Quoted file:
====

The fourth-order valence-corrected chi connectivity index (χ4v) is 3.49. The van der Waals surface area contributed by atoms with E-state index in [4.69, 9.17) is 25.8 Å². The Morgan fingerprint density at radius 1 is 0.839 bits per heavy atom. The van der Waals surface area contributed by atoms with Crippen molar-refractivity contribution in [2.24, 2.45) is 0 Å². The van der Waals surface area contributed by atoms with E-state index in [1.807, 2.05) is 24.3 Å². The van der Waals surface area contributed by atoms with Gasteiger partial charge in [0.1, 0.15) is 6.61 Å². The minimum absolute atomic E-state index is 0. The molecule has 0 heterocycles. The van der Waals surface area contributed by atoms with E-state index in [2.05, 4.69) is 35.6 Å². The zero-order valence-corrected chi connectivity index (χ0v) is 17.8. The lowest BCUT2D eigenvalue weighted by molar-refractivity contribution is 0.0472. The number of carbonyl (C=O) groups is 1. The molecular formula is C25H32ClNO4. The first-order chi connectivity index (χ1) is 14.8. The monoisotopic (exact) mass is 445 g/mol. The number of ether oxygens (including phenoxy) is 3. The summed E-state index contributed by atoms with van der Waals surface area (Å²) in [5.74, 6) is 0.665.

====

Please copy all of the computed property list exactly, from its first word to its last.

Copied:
The fourth-order valence-corrected chi connectivity index (χ4v) is 3.49. The van der Waals surface area contributed by atoms with E-state index in [4.69, 9.17) is 25.8 Å². The Morgan fingerprint density at radius 1 is 0.839 bits per heavy atom. The van der Waals surface area contributed by atoms with Crippen molar-refractivity contribution in [2.24, 2.45) is 0 Å². The van der Waals surface area contributed by atoms with E-state index in [1.807, 2.05) is 24.3 Å². The van der Waals surface area contributed by atoms with Gasteiger partial charge in [0.1, 0.15) is 6.61 Å². The minimum absolute atomic E-state index is 0. The molecule has 0 heterocycles. The van der Waals surface area contributed by atoms with E-state index in [2.05, 4.69) is 35.6 Å². The zero-order valence-corrected chi connectivity index (χ0v) is 17.8. The lowest BCUT2D eigenvalue weighted by molar-refractivity contribution is 0.0472. The number of carbonyl (C=O) groups is 1. The molecular formula is C25H32ClNO4. The first-order chi connectivity index (χ1) is 14.8. The monoisotopic (exact) mass is 445 g/mol. The number of ether oxygens (including phenoxy) is 3. The summed E-state index contributed by atoms with van der Waals surface area (Å²) in [5.74, 6) is 0.665.